Below each reactive phrase, re-write it to become proactive For example, you could write “I can’t function early in the morning” as your reactive phrase To make it proactive, you would re-write it to become “I will function early in the morning if I do the following”

13 Categorizing In life, all things that affect us can be put into one of three categories 1. No control E.g. we can’t control the weather, or the sun rising or setting, or nuclear war 2. Indirect control E.g. we can’t completely control other people’s emotions, but we can help to influence them 3. Direct Control E.g. we can choose our response to every situation

14 Resolving Problems Direct Control Problems are solved by working on our own habits. These are private victories accomplished by personal reflection and personal growth. Indirect Control Problems are solved by changing the way we influence other people. These are public victories, or what we typically think of as leadership (although leadership encompasses much more)

15 Resolving Problems No Control problems cannot be changed by ourselves.
For these, we must learn to accept that there are some things that we cannot change. We must learn to peacefully accept this as a reality of life even if these realities are at times unpleasant. Give me the courage to change the things which can and ought to be changed, the serenity to accept the things that cannot be changed, and the wisdom to know the difference.

16 Resolving Problems Regardless of if a problem is direct, indirect, or no control, we have the first step of every solution available to us now. Changing our habits, our methods of influence, and the way we see and perceive our problems are all within our capabilities. We cannot always choose our circumstances, but we can always choose our response to any circumstance no matter what it is.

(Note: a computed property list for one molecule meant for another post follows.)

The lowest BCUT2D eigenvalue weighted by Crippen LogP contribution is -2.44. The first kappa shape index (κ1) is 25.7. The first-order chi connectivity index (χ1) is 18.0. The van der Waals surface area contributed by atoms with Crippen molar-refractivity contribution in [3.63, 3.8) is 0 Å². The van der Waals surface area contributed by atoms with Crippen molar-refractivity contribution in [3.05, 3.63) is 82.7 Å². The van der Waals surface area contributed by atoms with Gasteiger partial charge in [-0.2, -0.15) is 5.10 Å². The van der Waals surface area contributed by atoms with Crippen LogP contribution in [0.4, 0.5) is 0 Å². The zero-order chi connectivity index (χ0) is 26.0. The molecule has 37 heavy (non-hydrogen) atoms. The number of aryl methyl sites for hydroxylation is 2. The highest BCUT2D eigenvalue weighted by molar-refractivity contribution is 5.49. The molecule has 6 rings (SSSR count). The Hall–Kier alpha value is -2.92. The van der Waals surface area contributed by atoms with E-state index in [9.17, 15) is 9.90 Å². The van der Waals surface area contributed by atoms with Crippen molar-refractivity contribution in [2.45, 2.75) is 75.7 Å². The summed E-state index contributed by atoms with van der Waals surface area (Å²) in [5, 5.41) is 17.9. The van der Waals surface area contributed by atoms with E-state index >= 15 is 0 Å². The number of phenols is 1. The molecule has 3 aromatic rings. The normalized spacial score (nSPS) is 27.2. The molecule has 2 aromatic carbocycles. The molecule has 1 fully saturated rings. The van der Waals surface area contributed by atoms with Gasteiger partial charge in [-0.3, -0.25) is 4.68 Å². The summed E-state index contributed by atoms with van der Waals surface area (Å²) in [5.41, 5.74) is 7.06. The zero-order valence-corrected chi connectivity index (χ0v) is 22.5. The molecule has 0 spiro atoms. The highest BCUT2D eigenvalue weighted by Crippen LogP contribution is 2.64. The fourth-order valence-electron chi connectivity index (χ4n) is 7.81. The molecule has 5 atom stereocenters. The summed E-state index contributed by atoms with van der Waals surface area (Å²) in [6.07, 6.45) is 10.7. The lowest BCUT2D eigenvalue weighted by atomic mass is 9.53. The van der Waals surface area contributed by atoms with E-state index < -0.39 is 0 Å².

17 Circles of Concern If the out circle represents all the things that affect our lives, the inner circle represents the things that affect our lives that we can affect or control Our goal should be to make our inner circle as large as possible. Circle of Concern Circle of Control

18 Reactive personalities
People who are reactive actively try to shrink their inner circle; they look for reasons why they don’t have control: He just hates me and there is nothing I can do Of course she got the scholarship; she’s Society just treats men and women differently No one would ever take me seriously anyway Life would be easy for me if I were rich too… It must be nice to have a family with connections How am I ever supposed to compete when I have to work twice as hard to accomplish the same thing?

19 The 30 Day Test For 30 days, try this…expand your circle of influence
Try and catch yourself using reactive language and change it into proactive language Turn “I can’t” into “I can if…” Be a model of what you want be yourself, not a critic of what you dislike about someone else Be the solution that you seek. Make small commitments and keep them. Look at the weaknesses of others (and yourself) with compassion, not accusation or anger. Stop thinking “the problem is out there”. The problem is that kind of thinking.

20 If that’s too much… Tomorrow, try the 24 hour test…
At this time tomorrow… Repeat 5 things that you have heard others say that are reactive Repeat 5 things that you have heard others say that are proactive In which case was it easier to get to 5? How did each make you feel once you were aware of it? Which did you catch yourself using more? We all revert to reactive language at times…it takes effort and conscious awareness to become proactive regularly. Always remember – we are designed to be proactive.